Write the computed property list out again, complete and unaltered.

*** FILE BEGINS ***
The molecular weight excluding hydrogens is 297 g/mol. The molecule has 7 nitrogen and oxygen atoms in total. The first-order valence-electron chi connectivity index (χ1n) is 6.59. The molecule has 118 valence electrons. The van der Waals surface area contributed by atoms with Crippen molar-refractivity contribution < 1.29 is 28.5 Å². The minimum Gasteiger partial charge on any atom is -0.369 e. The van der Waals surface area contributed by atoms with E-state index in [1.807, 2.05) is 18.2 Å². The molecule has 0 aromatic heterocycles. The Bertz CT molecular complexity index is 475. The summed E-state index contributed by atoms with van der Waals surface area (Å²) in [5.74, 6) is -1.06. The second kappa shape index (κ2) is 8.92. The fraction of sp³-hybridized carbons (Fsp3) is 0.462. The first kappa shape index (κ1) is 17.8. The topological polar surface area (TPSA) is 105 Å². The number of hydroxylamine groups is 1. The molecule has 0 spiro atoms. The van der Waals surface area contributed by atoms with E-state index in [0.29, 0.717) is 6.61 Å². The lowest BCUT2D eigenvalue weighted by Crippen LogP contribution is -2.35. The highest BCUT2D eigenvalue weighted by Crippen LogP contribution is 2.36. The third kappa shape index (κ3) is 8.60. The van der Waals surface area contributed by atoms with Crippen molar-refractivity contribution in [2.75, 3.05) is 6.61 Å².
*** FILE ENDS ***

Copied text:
The molecular weight excluding hydrogens is 297 g/mol. The molecule has 7 nitrogen and oxygen atoms in total. The first-order valence-electron chi connectivity index (χ1n) is 6.59. The molecule has 118 valence electrons. The van der Waals surface area contributed by atoms with Crippen molar-refractivity contribution < 1.29 is 28.5 Å². The minimum Gasteiger partial charge on any atom is -0.369 e. The van der Waals surface area contributed by atoms with E-state index in [1.807, 2.05) is 18.2 Å². The molecule has 0 aromatic heterocycles. The Bertz CT molecular complexity index is 475. The summed E-state index contributed by atoms with van der Waals surface area (Å²) in [5.74, 6) is -1.06. The second kappa shape index (κ2) is 8.92. The fraction of sp³-hybridized carbons (Fsp3) is 0.462. The first kappa shape index (κ1) is 17.8. The topological polar surface area (TPSA) is 105 Å². The number of hydroxylamine groups is 1. The molecule has 0 spiro atoms. The van der Waals surface area contributed by atoms with E-state index in [0.29, 0.717) is 6.61 Å². The lowest BCUT2D eigenvalue weighted by Crippen LogP contribution is -2.35. The highest BCUT2D eigenvalue weighted by Crippen LogP contribution is 2.36. The third kappa shape index (κ3) is 8.60. The van der Waals surface area contributed by atoms with Crippen molar-refractivity contribution in [2.75, 3.05) is 6.61 Å².